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Scholars Blame Low Minority Retention in STEM on Affirmative Action

Minority students are leaving science, technology, engineering and math (STEM) disciplines in disproportionate numbers before graduating, because affirmative action may be placing students in rigorous academic settings for which they are not prepared, a panel of scholars told the U.S. Commission on Civil Rights on Friday.

Some scholars told the commission, which is charged with monitoring federal civil rights enforcement, the system of “mismatching” may hurt minority students in STEM who are induced to attend selective schools.

In 1990, underrepresented minorities received 10 percent of all bachelor’s degrees awarded in the sciences and engineering. By 2004, underrepresented minorities constituted 17.2 percent of students awarded science and engineering degrees, according to the Commission on Professionals in Science and Technology.

Despite these gains, Black, Hispanic, South East Asian and American Indian students continue to be less likely to complete degrees in agricultural sciences, engineering and physical sciences, when compared to their counterparts in all science and engineering fields.

National graduation data for STEM majors reveal that by the sixth year of college, only about 29 percent of minority students majoring in a STEM field graduate compared to about 40 percent of all students entering STEM majors.

During this same briefing, scholars repudiated the praise historically Black colleges and other minority-serving institutions are enjoying for graduating a significant number of minority students in the STEM disciplines stating: Black colleges graduate Blacks in STEM as a result of their demographics, and doctoral degrees from these institutions are less competitive.

HBCUs produce a significant number of students who go on to earn doctoral degrees in STEM, according to a recent National Science Foundation report. The percentage of science and engineering doctoral degree recipients who earned undergraduate degrees from HBCUs ranged between 24 and 33 percent from 1986 to 2006. The top five baccalaureate-origin institutions of Black science and engineering doctoral recipients were Howard University, Spelman College, Hampton University, Florida A&M University and Morehouse College.

MSI graduates can perform in the private sector in their respective STEM fields, said Dr. Richard Tapia, the Maxfield Oshman professor in engineering at Rice University, but it is unlikely that Ph.D.s produced at minority-serving schools or less prestigious schools will become faculty at top research universities.

“Top research universities choose faculty from Ph.D.s produced at top research universities. That’s simple,” said Tapia. “Ph.D.s produced at minority-serving schools will not become faculty at top research universities.”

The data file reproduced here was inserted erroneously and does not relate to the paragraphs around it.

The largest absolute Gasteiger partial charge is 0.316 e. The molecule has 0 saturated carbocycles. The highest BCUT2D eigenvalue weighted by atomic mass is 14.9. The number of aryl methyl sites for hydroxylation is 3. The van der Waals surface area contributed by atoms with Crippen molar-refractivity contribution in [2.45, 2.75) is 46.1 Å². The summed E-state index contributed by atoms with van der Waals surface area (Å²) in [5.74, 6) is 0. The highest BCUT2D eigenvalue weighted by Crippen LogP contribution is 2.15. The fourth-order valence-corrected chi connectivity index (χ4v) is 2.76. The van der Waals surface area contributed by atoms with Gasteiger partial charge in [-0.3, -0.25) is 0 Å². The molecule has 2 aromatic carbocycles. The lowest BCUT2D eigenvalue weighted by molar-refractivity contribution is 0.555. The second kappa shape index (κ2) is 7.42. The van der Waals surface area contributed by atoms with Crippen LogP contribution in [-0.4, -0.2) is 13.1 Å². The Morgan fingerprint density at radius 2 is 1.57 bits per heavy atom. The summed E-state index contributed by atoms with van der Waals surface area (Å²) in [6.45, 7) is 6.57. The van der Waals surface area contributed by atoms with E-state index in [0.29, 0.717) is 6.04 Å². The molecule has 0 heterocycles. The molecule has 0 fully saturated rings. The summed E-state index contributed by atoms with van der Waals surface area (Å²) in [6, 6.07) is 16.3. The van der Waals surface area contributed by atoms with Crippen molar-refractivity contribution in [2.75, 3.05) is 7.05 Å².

As a solution Tapia recommended that elite institutions provide proven retention mechanisms and support services to ensure minority success in STEM, rather than pipelining students of color from less rigorous institutions. “The proper form of affirmative action is to evaluate the evaluation criteria [of admissions]. It’s not that the bad students are accepted. It’s that good students are excluded,” Tapia said.

The Meyerhoff scholars program at the University of Maryland, Baltimore County, has been able to retain talented minority students majoring in STEM. Meyerhoff is a six-week program of science and math courses the summer prior to matriculation. The program cultivates a cohort of Black students that participate in group housing and group studying. The participants are linked with professional mentors and are provided with summer internships. Launched in 1988 in response to an alarming lack of Black men pursuing STEM degrees, the Meyerhoff program has helped fund roughly 200 STEM degrees for Black males and other minorities.

To illustrate the impact of “mismatching” in the disciplines of STEM, Dr. Richard Sander, a professor of law at the University of California, Los Angeles, compared the graduation rates of undergraduate students who planned to major in science and engineering at the most competitive UC campuses to the less rigorous campuses.

Among students who entered the system from 1992 to 1994, only 5 percent of underrepresented minorities who said they wanted to study science and engineering at UCLA and the University of California, Berkeley, the most competitive universities in the system, persisted through graduation in those fields, Sander said, citing unpublished research he is working on. “At other [less competitive] campuses the rates are dramatically higher. Some schools are twice the rate of UCLA and UCB,” said Sander. “These things show that there is compelling evidence that there really is a mismatch.”

Data show the largest disparities among underrepresented minorities in STEM occur at the most elite institutions that rely on high SAT scores, said Dr. Rogers Elliot, professor emeritus of psychological and brain sciences at Dartmouth College. “They [elite universities] have very high levels in their admission standards; levels which minorities, especially Blacks, don’t come close to meeting.”

Students should be matched to the context in which they can compete. “They do better,” Elliot said.

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